I had a dream about a particular brand of coffee gaining in popularity across the nation. “Best coffee, ever!” people were saying, and I had been sent to the manufacturing plant to check it out. As I entered the front door to an empty hallway on the left side of an old, unpainted wooden building on the edge of town, I noticed a crowd of agents busily picking up and hauling off new batches of freshly roasted coffee from a drive-in window on the other side of the building.
My guide excitedly told me how the owner had learned the secret blend in prison, and offered to give me an exclusive scoop on how the coffee was made. I was not going to learn the ingredients of the secret blend, I was informed, but I would get an inside look at the production facility.
As we walked down the back hall toward the kitchen, I first noticed a mostly empty room with a few old, large bags of rice stacked up on one side. The dusty storage room was locked, but I could see through the metal screen that the label included a man’s face on the lower front corner.
Toward the end of the back hallway, I saw a person enter a closet, come back out with a shovel full of dark material, and then take it to the kitchen. I also saw a line of people outside a window at the end excitedly picking up newly prepared bags of coffee grounds as fast they could bring them from the kitchen. I also noticed someone exiting a bathroom located between the first storage room and the closet.
Standing in the middle of the kitchen, my guide pointed out another closet in the corner where the workers with shovels would enter to retrieve the secret blend and then bring it to the kitchen to be dried, pressed, and packed for shipment.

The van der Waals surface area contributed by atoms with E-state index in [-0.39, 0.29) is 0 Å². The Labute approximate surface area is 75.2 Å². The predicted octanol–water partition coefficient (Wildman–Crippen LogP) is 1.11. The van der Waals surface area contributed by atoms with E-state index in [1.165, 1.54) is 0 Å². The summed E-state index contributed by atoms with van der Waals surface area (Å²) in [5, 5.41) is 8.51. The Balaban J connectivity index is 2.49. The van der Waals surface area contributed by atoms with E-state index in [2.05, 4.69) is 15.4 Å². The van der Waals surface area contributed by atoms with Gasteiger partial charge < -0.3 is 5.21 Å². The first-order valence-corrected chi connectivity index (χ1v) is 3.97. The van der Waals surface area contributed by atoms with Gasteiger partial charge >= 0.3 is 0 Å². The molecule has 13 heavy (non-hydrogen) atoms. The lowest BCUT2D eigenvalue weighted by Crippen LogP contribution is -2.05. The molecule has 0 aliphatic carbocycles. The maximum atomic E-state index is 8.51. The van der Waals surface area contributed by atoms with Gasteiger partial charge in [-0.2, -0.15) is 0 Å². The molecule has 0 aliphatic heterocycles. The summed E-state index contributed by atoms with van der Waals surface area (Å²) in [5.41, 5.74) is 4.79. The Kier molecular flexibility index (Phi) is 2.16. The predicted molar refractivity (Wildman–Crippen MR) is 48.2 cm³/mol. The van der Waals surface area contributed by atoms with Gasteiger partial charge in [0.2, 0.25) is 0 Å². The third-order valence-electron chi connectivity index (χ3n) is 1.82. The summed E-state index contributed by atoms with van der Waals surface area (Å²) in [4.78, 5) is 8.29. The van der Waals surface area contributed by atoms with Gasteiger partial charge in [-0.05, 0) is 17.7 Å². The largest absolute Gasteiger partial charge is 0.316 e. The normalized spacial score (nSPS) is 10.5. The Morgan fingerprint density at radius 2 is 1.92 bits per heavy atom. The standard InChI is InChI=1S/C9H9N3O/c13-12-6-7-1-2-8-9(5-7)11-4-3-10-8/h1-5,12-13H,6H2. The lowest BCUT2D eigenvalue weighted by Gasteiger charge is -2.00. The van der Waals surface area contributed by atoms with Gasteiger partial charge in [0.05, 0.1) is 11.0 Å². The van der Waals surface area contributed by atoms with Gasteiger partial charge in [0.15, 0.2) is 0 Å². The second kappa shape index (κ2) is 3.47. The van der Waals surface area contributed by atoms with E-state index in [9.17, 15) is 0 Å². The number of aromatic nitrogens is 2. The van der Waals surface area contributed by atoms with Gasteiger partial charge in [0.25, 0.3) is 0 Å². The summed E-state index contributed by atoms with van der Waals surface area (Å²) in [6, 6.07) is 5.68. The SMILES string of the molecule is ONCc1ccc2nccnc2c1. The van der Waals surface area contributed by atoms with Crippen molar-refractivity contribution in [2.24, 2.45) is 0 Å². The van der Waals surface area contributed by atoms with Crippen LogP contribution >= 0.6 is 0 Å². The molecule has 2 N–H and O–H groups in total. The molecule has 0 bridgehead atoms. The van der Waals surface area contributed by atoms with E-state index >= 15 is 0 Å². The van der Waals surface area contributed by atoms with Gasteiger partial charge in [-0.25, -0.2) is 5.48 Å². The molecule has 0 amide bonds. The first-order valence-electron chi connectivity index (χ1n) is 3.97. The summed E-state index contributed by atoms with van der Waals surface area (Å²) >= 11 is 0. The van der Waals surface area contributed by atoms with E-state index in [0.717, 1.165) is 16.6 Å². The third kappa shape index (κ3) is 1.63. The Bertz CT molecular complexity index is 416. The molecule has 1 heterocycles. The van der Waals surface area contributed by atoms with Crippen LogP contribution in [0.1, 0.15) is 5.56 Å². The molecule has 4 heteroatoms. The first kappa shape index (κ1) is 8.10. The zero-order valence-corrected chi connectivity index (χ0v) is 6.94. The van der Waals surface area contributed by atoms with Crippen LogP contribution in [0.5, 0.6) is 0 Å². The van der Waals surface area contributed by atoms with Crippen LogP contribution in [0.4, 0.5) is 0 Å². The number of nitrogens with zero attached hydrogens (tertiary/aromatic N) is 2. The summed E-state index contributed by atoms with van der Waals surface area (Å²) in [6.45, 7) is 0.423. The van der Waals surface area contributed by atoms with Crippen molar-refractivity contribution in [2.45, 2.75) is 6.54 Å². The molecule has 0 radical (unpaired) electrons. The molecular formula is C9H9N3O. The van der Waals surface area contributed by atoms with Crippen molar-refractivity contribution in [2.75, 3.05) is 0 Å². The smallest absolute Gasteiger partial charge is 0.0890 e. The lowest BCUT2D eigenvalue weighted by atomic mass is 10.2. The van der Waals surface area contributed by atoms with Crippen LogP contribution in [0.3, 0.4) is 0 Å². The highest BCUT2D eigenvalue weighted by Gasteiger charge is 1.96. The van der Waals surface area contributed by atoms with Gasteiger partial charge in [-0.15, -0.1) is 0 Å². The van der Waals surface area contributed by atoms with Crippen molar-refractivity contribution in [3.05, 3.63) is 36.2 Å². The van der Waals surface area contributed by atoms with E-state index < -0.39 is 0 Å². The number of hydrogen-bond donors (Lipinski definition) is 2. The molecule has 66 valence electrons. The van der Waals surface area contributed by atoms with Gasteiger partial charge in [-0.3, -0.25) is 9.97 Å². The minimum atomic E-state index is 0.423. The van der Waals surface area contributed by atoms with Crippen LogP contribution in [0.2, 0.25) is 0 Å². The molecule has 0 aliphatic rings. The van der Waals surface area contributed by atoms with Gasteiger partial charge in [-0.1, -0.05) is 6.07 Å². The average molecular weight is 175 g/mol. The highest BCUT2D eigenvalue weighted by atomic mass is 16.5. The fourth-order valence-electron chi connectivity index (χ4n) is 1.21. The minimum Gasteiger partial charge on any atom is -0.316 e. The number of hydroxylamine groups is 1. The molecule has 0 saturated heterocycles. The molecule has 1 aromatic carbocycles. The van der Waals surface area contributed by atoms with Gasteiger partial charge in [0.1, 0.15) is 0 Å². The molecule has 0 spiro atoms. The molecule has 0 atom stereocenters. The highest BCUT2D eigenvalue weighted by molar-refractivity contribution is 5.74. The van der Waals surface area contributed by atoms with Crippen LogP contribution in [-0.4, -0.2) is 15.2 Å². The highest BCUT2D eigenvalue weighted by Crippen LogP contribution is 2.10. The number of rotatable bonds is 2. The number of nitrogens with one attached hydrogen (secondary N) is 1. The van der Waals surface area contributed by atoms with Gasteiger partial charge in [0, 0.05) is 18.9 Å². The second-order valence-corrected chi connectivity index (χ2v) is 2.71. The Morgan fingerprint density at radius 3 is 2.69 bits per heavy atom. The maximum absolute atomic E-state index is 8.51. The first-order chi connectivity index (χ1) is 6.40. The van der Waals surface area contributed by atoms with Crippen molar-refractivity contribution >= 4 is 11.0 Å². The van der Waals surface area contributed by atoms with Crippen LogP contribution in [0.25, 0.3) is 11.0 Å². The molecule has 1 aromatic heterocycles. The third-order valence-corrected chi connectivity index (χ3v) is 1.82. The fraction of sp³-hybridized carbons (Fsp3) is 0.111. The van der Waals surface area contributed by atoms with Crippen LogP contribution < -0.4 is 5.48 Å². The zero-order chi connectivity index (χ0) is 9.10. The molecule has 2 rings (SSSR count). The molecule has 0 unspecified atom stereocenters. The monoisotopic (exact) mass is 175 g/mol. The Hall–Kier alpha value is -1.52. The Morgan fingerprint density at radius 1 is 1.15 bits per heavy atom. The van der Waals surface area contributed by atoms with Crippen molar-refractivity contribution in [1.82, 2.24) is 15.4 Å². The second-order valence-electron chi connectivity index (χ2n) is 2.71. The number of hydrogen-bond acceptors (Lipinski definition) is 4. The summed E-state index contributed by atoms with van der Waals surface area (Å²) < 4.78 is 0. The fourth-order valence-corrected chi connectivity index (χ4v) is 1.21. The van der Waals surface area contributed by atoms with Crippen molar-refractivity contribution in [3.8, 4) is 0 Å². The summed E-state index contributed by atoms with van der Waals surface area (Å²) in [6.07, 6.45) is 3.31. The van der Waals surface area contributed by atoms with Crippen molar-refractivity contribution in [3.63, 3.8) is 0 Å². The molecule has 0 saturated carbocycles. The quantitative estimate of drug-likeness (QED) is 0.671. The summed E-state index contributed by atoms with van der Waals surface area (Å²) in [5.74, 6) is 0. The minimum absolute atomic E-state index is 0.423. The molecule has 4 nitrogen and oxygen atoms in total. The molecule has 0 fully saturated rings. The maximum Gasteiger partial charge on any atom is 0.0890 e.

Although they dismissed any danger, I noticed that the workers entering the closet wore a thick, waterproof protective apron, boots, and gloves. My impression was that behind the closet door, the raw material being brought up from below was stinky, and maybe poisonous and even radioactive in some way.
I also noticed that whenever workers would go in the closet to get the secret blend, someone else was always in the bathroom next door, just like I had noticed while entering the back hallway earlier.
At that point, I began to suspect that the secret blend was human waste, and that the dried, pressed coffee making news all across the country was actually made out of excrement.
My guide also bragged about the company’s excellent media team and promotional strategy, including their coordinated method of airing promotions approximately 29 hours after production. I didn’t quite understand, but it seemed related to allowing time for the information to “air out” before hitting the front pages.
In my dream, the name of the coffee was “Janga, Janga.”
When I woke up the next morning and shared the dream with my wife, she asked, “What does ‘janga’ mean?” I had no idea, so I looked it up.
Turns out, “janga” is a Swahili word for “disaster,” as well as a slang word for “whore” (as in a girl who sleeps around with lots of men is called a “janga”).
Whatever the dream means, I suspect that “Janga, Janga” is not a good thing, and that some people will be in for quite a surprise when they find out what they have actually been “drinking.”
K. Lynn Lewis serves as President of The Bible Seminary in Katy, Texas and is the founder and President of InspireUSA: Celebrating the Best of America®. A seasoned entrepreneur with a diverse professional background in business, education, and ministry, he is the author of Boss Like God: A Blueprint for Elite Workplace Performance (2018), Meat and Potatoes for the Soul (2013,2015), Plight (2015), and Christian Communication in the Twenty-first Century (2002), and producer of What a Dig and Shiloh Network News video series.